The fourth night was finally photometric, with low humidity (8-20%) and stable seeing, so I could observe the targets from our main program. (Yeehaw!) The start of the night was a bit scary though, as the humidity went up to 86 percent during dinner, but then, in one hour it dropped down below 15%. I have never seen such a rapid change in my life. Anyway, just to show something new, I merged some frames together from the footage of the 3rd night, to create photos with star trails.
Thanks to the perfect conditions, the time lapse video of this night is probably the most boring one, but it is still quite nice, I think. And if you watch carefully, you may notice a bright meteor just above the Teide around moonrise. Ok, for the lazy ones, and those, who want to have a look lasting longer than 1/24 seconds, I show you the frame with the shooting star.
This night is not mine, so I am at the residencia, but I have to stay awake if I do not want to mess up my night/day rhythm. Which you do not want to do in the middle of an observing run, believe me…
Finally, the third night brought good weather over Tenerife. The humidity was still not low enough to have cloudless skies (so no photometric conditions), but what is not good for astronomy, that can be perfect for photography. The clouds at the peak of the Teide were amazing.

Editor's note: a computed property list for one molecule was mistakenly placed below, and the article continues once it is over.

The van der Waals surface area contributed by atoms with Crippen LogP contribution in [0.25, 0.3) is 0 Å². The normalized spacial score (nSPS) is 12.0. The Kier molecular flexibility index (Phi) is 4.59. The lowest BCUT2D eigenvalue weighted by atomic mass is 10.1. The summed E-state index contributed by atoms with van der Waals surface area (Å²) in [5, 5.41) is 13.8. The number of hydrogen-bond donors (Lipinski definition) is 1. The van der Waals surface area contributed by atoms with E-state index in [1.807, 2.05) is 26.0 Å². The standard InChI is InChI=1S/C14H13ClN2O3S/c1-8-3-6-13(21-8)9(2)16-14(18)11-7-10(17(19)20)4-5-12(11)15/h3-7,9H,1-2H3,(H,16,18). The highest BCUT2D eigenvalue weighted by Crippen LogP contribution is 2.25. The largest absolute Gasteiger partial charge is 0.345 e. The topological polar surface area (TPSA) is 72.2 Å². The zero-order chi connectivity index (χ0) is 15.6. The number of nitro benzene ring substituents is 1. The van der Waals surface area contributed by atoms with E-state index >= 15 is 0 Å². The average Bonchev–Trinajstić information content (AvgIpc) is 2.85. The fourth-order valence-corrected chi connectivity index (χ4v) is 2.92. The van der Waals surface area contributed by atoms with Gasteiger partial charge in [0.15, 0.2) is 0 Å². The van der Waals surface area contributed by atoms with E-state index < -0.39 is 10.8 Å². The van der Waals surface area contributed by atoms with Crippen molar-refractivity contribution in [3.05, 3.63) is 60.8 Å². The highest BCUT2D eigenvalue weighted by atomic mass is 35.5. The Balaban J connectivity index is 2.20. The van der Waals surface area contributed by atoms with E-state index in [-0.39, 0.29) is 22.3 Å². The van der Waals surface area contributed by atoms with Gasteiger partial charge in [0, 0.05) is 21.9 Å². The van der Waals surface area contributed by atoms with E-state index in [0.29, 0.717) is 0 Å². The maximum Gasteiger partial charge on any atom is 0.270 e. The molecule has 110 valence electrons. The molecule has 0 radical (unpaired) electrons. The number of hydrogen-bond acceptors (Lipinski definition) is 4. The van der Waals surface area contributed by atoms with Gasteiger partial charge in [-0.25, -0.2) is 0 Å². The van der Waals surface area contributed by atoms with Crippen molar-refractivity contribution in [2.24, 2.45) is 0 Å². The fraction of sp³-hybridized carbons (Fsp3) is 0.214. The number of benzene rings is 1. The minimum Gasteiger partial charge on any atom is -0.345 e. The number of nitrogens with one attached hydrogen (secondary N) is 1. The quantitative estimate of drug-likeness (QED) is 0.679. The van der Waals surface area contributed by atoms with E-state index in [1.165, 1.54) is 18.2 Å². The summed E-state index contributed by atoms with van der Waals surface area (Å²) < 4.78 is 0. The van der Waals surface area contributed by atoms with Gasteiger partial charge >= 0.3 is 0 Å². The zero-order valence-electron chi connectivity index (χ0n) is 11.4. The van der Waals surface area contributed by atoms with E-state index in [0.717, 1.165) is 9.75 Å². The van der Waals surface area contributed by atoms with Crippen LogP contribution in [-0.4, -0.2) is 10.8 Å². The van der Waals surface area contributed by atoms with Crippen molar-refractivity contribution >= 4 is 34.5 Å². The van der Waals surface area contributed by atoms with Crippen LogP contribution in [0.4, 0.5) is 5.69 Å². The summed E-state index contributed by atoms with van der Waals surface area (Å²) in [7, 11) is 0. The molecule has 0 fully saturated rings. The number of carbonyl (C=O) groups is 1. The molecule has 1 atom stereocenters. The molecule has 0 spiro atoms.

And as the sunset came closer, the colors and shapes kept changing continuously. Then – as almost every day – the shadow of the volcano was again visible over the sea towards Gran Canaria as the Sun moved below the side of the mountain. Yes, what you see below is the shadow of the mountain’s slope (the dark rays from the middle towards the top right)!
There were some clouds during the night, but not that many – most of the time only the Teide’s lenticular cloud was hanging over the moonlit landscape. I made a time lapse again, which can be seen here. I have some nice things to show in tomorrow’s post already (it was really hard not to include it right now)!